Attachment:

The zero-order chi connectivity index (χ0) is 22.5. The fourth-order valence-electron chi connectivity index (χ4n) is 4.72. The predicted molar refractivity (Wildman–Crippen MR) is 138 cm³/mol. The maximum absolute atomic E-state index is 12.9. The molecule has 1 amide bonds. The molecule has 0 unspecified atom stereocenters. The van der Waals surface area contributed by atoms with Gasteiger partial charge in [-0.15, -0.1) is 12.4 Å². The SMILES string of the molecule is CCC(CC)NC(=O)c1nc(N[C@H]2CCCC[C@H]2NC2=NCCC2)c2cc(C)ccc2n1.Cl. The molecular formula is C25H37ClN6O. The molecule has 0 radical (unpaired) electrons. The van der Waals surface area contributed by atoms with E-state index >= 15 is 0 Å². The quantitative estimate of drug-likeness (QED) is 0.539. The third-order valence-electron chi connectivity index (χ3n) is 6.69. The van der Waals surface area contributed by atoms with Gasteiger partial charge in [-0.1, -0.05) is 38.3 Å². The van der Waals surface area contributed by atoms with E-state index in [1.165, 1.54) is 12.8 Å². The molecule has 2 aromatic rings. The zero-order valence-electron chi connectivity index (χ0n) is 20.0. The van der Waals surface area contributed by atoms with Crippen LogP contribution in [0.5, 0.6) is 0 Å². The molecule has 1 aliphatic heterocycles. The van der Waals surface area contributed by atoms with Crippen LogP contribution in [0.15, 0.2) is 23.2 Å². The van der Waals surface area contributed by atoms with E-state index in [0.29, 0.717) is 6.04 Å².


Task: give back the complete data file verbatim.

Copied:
The zero-order chi connectivity index (χ0) is 22.5. The fourth-order valence-electron chi connectivity index (χ4n) is 4.72. The predicted molar refractivity (Wildman–Crippen MR) is 138 cm³/mol. The maximum absolute atomic E-state index is 12.9. The molecule has 1 amide bonds. The molecule has 0 unspecified atom stereocenters. The van der Waals surface area contributed by atoms with Gasteiger partial charge in [-0.15, -0.1) is 12.4 Å². The SMILES string of the molecule is CCC(CC)NC(=O)c1nc(N[C@H]2CCCC[C@H]2NC2=NCCC2)c2cc(C)ccc2n1.Cl. The molecular formula is C25H37ClN6O. The molecule has 0 radical (unpaired) electrons. The van der Waals surface area contributed by atoms with E-state index >= 15 is 0 Å². The quantitative estimate of drug-likeness (QED) is 0.539. The third-order valence-electron chi connectivity index (χ3n) is 6.69. The van der Waals surface area contributed by atoms with Gasteiger partial charge in [-0.1, -0.05) is 38.3 Å². The van der Waals surface area contributed by atoms with E-state index in [1.165, 1.54) is 12.8 Å². The molecule has 2 aromatic rings. The zero-order valence-electron chi connectivity index (χ0n) is 20.0. The van der Waals surface area contributed by atoms with Crippen LogP contribution in [0.5, 0.6) is 0 Å². The molecule has 1 aliphatic heterocycles. The van der Waals surface area contributed by atoms with Crippen LogP contribution in [0.15, 0.2) is 23.2 Å². The van der Waals surface area contributed by atoms with E-state index in [0.29, 0.717) is 6.04 Å².